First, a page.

Right now I am beginning to feel like the guy who jumped off the 50 story building. Half way down someone yells, “How are you doing?”

“So far, so good.”

While the S&P 500 is within ten percent of the end of last year and my clients are even with the end of last year, there are dark clouds forming. Will they blow over, dump some rain, cause a downpour, or turn into a thunderstorm? Will COVID-19 infections continue up? Will the government stimulus run out? With spending way down, how does that affect the overall economic outlook? What is China doing? How close are we to a vaccine? Those are the topics I am addressing for my clients in their portfolios, and I believe they are concerns you may want to address in yours.

You might think, with the economy seeing the biggest drop in GDP since the Great Depression of the 1930s, there would be a lot of companies going out of business. That is especially true when J Crew and JC Pennys both filed for bankruptcy recently. But the pandemic has yet to push a lot of companies over the edge. The stimulus PPP and big company borrowing seem to have kept a number of companies alive. Bankruptcy filings in April 2020 were 46% lower than in April 2019. There was an increase in the Chapter 11 filings, but those are companies that hope to reorganize and emerge from bankruptcy.[1]

So far, 36.5 million people have filed for unemployment benefits. Stay-at-home orders and general fear about the coronavirus has kept demand for many products down. The consumer price index was down the most it has been since the United States began tracking it in 1957. People are hoarding cash and not spending. Savings rates climbed to the highest level seen since Ronald Reagan was in the White House. People are paying down their credit card debt; it fell by more than it has in 30 years.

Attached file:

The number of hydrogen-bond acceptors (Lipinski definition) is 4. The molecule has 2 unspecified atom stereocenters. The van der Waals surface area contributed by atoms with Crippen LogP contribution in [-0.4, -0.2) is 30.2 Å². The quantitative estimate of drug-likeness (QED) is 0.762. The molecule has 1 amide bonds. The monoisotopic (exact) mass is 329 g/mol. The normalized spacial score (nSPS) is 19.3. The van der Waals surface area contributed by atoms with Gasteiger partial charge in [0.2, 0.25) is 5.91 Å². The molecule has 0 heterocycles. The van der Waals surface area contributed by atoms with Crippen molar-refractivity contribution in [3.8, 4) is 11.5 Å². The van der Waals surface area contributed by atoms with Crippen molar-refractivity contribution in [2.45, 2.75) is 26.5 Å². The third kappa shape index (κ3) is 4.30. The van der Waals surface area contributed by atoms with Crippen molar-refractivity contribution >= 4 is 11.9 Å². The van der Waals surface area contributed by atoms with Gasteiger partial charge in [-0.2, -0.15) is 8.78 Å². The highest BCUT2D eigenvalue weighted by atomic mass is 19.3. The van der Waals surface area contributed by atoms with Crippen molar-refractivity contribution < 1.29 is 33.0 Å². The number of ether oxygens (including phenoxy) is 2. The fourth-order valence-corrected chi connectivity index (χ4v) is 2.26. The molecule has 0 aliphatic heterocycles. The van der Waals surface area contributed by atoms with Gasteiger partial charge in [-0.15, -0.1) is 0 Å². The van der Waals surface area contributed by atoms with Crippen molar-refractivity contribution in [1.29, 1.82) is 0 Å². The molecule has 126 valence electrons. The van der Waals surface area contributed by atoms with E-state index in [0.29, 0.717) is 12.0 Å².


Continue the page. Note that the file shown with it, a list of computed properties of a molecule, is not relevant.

The stock market keeps advancing, almost as if the pandemic had never happened. The $2.7 trillion stimulus has kept the stock market afloat and maintained large portions of the economy.

But the cloud on the horizon is the end of stimulus. Unemployment benefits will begin to run out in July. Airline grants cover the airlines until around September, and other industries surviving on the stimulus will see those programs end during the summer and early fall months.

Relations between the United States and China seem to be fraying. That comes in addition to another problem China is facing: The Belt and Road initiative was built on the premise of China loaning out trillions of dollars to other countries for infrastructure. China was willing to help build roads, railroads, ports, airports, and power plants. The loans were backed by the governments.

I use the example of Hambantota in Sri Lanka. China, through a Chinese company, loaned the money and helped modernize and build out the port. When Sri Lanka defaulted on the debt, China repossessed the port and now anchors part of the Chinese navy there.

It seemed like China intended to turn many of these less-developed countries into vassal states. The pandemic has changed that. Many of those countries are close-to or already in default. They want Beijing to forgive or renegotiate the loans. Kyrgyzstan owes an amount equivalent to 40% of their GDP; Djibouti owes 80% of GDP; Ethiopia owes 20%. Pakistan, Malaysia, the Maldives, Myanmar, Sierra Leone, and Cuba all count themselves among the 126 nations to whom China has loaned money. Some were being loaned at high interest rates, and prior to the Pandemic, China was forcing countries to hand over projects or natural resources.[2],[3]